Oil prices were mixed on Monday, with Brent crude edging higher, supported by tighter supplies and positive economic data, while U.S. benchmark WTI futures dropped on concern that a spike in coronavirus cases could curb fuel demand in the United States.
Brent crude LCOc1 was up 41 cents, or 1%, to $43.21 per barrel by 1042 GMT. U.S. West Texas Intermediate (WTI) crude CLc1 was down 5 cents, or 0.1%, at $40.60.
“We believe that oil market participants are focusing on the current demand trends but are still ignoring the long-term implications of the corona pandemic,” Commerzbank analyst Eugen Weinberg said.
In the first four days of July alone, 15 U.S. states have reported record increases in new cases of COVID-19, which has infected nearly 3 million Americans and killed about 130,000, according to a Reuters tally.
“For now, data for several cities in affected states does not show a significant reduction in road traffic week-on-week,” analysts at ING bank said.
Brent found some support as investors expected a string of improving economic data.
In China, the economy is recovering while its capital markets are attracting money, setting the scene for a healthy bull market, the official China Securities Journal said in an editorial on Monday.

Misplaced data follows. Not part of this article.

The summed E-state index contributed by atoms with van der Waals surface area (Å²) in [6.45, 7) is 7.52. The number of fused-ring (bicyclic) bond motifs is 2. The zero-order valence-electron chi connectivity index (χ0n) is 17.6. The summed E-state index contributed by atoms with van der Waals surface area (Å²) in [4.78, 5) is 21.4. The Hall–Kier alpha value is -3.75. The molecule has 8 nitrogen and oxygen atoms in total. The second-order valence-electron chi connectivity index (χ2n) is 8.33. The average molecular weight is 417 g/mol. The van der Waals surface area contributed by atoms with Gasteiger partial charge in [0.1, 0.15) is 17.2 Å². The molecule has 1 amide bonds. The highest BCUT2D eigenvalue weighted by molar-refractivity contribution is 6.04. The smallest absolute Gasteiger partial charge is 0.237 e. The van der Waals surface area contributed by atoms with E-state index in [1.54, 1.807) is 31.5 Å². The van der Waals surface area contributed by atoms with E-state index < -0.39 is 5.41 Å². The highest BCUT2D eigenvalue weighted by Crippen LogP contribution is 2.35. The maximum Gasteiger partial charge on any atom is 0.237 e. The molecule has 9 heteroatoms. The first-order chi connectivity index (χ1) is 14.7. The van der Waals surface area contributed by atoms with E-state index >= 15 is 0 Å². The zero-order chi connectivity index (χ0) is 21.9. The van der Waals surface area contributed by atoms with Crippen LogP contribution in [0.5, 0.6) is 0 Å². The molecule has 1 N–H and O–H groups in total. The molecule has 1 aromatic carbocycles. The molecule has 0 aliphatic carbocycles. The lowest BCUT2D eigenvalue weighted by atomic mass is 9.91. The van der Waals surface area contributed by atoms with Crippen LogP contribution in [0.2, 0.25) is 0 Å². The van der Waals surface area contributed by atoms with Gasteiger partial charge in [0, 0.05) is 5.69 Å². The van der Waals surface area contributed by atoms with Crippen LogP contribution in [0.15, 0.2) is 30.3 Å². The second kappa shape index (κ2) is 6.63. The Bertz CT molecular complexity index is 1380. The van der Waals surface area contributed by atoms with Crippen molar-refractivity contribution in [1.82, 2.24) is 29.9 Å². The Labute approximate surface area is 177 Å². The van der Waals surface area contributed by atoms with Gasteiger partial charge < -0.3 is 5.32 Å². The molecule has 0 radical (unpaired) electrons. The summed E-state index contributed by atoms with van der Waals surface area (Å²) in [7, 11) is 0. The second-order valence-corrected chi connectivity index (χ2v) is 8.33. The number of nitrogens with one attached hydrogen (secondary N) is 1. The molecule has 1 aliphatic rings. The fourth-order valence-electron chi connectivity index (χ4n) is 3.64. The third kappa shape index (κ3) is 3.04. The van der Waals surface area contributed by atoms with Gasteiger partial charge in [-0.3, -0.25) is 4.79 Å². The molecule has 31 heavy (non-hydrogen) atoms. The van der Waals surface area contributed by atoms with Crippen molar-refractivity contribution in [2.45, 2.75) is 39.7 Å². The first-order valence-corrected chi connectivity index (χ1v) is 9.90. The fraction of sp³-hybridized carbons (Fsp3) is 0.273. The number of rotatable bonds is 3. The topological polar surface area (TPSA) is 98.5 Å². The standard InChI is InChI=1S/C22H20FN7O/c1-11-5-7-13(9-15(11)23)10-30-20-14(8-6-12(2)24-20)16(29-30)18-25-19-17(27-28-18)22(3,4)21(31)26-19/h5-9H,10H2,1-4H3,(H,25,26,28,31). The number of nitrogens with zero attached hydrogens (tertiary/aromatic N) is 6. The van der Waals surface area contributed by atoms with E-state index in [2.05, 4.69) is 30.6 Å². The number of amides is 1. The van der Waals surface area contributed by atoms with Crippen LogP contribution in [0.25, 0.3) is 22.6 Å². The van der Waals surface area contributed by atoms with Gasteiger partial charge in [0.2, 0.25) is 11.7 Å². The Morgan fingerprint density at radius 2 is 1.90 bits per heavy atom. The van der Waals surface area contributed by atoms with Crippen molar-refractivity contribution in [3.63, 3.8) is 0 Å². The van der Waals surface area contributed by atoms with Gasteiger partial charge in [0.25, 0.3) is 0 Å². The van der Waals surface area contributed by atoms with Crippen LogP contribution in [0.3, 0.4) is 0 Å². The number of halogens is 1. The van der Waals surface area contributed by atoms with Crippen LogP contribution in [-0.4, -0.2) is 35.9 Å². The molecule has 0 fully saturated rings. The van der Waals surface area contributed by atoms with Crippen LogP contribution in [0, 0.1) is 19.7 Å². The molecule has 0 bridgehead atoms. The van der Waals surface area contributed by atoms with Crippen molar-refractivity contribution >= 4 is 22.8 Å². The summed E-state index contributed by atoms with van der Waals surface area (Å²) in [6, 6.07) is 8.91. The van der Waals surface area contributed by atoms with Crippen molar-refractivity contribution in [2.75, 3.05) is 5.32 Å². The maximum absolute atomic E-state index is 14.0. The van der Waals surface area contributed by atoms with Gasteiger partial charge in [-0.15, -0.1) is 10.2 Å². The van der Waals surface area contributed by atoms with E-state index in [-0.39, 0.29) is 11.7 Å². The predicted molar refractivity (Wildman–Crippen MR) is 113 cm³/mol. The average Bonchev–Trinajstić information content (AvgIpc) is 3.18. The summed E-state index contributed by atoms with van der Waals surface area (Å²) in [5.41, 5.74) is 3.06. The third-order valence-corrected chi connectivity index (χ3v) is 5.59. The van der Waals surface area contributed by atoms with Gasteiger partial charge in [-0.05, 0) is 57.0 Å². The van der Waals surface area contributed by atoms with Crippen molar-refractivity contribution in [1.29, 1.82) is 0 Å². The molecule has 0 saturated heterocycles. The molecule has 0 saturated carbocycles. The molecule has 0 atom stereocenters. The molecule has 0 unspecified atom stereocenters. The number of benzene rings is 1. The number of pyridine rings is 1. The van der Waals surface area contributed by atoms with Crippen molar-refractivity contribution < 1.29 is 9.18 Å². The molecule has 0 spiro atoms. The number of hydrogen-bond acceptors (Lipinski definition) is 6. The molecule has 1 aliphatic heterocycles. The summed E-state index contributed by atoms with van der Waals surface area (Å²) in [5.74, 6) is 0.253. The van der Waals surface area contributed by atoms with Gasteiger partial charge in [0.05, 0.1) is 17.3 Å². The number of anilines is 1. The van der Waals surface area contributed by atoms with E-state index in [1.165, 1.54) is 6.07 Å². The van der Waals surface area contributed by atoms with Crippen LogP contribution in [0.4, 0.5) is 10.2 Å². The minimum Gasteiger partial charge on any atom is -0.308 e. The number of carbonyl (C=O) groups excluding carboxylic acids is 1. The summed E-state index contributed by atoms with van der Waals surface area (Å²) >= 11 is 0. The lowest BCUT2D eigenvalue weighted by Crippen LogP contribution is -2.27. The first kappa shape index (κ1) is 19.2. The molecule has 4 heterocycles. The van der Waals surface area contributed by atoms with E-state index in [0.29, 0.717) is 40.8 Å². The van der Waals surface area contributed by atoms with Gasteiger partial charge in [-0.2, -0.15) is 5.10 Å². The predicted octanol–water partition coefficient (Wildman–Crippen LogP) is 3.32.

Traders were also keeping an eye on U.S. non-manufacturing activity and retail sales for the eurozone, both due on Monday and expected to be positive.
German data, however, showed that the recovery from COVID-19 will be slow and painful. Germany’s industrial orders rebounded moderately in May and a fifth of firms in Europe’s biggest economy said in a survey published on Monday they feared insolvency.
The implied volatility for Brent crude LCOATMIV has dropped to its lowest level since prices started collapsing in March as markets remain focused on tightening supplies as production by the Organization of the Petroleum Exporting Countries (OPEC) fell to its lowest in decades.
OPEC and other producers including Russia, collectively known as OPEC+, have agreed to lower output by a record 9.7 million barrels per day (bpd) for a third month in July.
Saudi Arabia’s state oil producer Aramco has increased official selling prices (OSPs) for its crude to Asia by $1 a barrel in August, and raised the OSPs for almost all grades to Europe and the United States.
U.S. production, the world’s largest, is also falling. The number of operating U.S. oil and natural gas rigs fell for a ninth week, although the reductions have slowed as higher oil prices prompt some producers to start drilling again.